Update: Since I originally posted this blog, I have learned that the activity is open and available to all as part of the Pediatric Ophthalmology Education Center on the ONE Network; AAO membership is not required to access these cases. You can use the simulator directly by visiting https://www.aao.org/pediatric-center-detail/retinopathy-of-prematurity-case-based-training.
Retinopathy of prematurity remains one of the most challenging conditions to both diagnose and treat. The fundus examination is often suboptimal due to incomplete mydriasis or opacities in the vitreous body while small details in the retina may mean the difference between choosing to treat rather than to observe. The patients are often unstable, thereby reducing the time allowed for training, and an inexperienced examiner may miss crucial clues, leading to unnecessary loss of vision. Taking all these factors into account, it is easy to understand how ROP may seem like a formidable challenge for an ophthalmologist entering the field.
A little over a year ago, the American Academy of Ophthalmology released a simulator for helping doctors in this initial phase. It is called Retinopathy of Prematurity: Case-Based Training, and it is available on the educational part of the AAO website, called the ONE Network.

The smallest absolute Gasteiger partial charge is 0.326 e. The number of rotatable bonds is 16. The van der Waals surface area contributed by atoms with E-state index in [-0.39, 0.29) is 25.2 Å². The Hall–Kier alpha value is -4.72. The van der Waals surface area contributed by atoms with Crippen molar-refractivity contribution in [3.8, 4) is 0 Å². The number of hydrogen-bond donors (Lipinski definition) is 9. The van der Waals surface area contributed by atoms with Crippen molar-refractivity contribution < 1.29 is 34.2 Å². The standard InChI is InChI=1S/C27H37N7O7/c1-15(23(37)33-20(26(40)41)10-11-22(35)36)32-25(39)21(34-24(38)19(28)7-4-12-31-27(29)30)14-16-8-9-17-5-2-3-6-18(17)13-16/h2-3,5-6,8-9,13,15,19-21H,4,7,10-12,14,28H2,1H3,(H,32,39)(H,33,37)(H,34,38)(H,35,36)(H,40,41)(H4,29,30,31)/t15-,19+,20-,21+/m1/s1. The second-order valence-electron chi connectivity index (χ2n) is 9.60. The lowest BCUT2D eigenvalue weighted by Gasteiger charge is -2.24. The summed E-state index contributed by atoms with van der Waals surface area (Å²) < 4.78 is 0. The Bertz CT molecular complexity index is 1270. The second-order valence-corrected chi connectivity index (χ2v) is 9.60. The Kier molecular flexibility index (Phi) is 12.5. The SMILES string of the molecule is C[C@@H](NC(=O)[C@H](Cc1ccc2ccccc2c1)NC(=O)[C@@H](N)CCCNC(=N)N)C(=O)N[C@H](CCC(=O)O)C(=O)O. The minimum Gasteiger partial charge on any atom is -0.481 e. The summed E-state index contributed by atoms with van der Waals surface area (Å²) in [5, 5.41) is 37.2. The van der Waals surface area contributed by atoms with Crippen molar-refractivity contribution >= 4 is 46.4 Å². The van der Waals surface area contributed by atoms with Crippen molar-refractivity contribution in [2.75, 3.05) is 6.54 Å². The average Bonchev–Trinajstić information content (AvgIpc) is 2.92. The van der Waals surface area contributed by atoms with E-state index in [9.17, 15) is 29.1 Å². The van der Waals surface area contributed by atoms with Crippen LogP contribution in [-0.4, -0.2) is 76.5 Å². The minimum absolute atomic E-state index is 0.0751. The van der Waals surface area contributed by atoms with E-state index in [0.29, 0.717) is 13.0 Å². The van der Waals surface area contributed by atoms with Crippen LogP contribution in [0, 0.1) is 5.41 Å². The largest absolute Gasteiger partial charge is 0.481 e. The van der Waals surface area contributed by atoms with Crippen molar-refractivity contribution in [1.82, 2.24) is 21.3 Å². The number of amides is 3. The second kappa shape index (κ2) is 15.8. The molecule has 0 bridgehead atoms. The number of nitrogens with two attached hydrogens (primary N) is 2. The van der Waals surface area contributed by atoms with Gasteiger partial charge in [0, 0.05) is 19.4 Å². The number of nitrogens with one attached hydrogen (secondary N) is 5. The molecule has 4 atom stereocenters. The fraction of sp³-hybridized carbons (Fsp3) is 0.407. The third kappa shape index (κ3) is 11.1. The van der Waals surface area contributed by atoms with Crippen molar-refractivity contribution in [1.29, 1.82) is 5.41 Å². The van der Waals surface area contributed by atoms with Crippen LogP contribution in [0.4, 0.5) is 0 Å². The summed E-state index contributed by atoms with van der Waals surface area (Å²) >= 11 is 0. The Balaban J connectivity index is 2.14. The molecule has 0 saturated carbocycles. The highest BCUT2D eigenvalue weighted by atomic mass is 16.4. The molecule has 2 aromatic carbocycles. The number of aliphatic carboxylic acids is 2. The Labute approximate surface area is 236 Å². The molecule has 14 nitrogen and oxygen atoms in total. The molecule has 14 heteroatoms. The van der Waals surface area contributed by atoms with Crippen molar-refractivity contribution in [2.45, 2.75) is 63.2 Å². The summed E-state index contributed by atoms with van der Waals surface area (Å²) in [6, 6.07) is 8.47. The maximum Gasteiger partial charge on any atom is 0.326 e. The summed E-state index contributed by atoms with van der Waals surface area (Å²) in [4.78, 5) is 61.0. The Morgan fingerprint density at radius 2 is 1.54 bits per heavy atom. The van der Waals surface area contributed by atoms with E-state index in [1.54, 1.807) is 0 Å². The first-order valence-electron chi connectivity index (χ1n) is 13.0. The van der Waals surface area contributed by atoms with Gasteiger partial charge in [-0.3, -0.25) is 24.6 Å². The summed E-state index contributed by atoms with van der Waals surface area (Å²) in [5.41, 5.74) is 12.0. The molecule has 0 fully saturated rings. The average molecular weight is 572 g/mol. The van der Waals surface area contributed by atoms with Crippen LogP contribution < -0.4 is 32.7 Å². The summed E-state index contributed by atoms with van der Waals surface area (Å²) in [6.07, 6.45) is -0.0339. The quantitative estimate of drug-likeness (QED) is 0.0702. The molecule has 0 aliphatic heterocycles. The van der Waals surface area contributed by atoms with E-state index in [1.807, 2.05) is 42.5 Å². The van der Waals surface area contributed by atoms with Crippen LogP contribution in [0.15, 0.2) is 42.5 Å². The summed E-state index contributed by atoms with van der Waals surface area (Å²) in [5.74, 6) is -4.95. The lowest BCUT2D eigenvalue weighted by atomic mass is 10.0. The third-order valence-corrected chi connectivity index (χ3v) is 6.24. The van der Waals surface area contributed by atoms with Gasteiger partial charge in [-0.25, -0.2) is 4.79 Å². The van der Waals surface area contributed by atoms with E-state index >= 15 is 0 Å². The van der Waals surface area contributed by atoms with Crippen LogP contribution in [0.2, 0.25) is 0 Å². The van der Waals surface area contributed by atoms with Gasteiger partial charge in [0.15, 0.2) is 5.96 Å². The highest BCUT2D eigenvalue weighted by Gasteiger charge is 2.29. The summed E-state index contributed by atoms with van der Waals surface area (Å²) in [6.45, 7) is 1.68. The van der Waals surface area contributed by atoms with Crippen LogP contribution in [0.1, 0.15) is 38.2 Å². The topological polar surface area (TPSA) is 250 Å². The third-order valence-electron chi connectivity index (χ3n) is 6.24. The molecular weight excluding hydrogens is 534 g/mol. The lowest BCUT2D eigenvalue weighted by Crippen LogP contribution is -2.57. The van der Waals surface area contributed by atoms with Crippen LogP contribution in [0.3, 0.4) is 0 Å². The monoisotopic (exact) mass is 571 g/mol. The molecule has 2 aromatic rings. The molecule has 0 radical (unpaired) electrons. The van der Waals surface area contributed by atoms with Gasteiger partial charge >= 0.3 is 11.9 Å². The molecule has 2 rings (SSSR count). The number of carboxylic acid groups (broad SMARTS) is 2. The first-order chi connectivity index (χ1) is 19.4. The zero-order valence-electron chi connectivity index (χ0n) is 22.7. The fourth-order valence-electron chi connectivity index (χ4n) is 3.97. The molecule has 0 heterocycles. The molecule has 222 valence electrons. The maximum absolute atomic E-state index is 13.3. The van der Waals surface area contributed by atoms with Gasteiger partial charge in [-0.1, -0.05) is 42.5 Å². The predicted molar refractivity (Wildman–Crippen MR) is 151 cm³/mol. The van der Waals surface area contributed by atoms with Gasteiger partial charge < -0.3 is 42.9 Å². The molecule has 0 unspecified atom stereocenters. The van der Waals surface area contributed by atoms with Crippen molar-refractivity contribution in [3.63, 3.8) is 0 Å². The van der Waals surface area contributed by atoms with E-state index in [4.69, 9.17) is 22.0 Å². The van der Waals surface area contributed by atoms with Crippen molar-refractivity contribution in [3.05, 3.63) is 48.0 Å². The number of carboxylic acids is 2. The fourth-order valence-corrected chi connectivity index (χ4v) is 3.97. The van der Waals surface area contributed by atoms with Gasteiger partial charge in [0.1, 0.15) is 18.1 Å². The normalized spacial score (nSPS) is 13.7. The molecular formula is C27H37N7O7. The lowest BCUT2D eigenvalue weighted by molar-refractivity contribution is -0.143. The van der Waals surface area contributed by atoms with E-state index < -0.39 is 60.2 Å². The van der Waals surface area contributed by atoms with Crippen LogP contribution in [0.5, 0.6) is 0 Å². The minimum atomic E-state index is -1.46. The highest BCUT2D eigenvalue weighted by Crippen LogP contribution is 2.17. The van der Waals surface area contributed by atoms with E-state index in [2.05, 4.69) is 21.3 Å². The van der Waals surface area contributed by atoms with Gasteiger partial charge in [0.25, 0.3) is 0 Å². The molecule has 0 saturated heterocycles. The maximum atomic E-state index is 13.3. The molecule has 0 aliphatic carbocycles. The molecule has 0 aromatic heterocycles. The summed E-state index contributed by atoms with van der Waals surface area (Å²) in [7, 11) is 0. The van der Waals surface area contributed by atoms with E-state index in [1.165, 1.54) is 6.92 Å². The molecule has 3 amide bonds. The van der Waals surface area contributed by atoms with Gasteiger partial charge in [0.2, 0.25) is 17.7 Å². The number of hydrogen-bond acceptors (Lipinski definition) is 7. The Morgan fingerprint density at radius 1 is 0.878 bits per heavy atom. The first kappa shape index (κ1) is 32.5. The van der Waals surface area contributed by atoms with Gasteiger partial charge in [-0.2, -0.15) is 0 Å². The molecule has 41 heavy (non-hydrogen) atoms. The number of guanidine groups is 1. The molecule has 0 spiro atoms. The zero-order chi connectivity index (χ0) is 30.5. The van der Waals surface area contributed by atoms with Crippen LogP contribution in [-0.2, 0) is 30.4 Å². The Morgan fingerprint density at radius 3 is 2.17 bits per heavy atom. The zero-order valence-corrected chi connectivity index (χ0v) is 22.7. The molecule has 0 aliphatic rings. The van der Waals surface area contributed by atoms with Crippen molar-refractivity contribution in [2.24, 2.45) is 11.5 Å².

I highly recommend beginning with reading the ROP tutorial, found on the lower right-hand side in the simulator, to refresh your knowledge of the disease before going ahead with the training. The simulator contains 20 patients (40 eyes), and you are given brief details about birth weight, postmenstrual age and gestational age along with photos of the anterior chamber and the retina. You are then to decide which zones are affected and to what extent and if there is presence of plus disease, and finally categorize the condition and come up with a treatment plan. After submitting your answers, you will receive instant feedback for each case, showing your grade and where you have made mistakes. After completing all 20 cases, you will receive a final grade.
I have found this tool incredibly useful, and it is like the missing link between theory and practice. It initially contained only 10 cases, but it has now introduced an additional 10 cases, and I sincerely hope it will add more in the future. The user interface is intuitive and pleasant to use. The simulator does not replace the experience that comes with examining real patients, but it is a great warmup so that when faced with a real patient you are more efficient and more aware of what to look for.
Helgi David Björnsson, MD, runs a website with a collection of his favorite finds on Ophtholinks.com. He can be reached at email: firstname.lastname@example.org.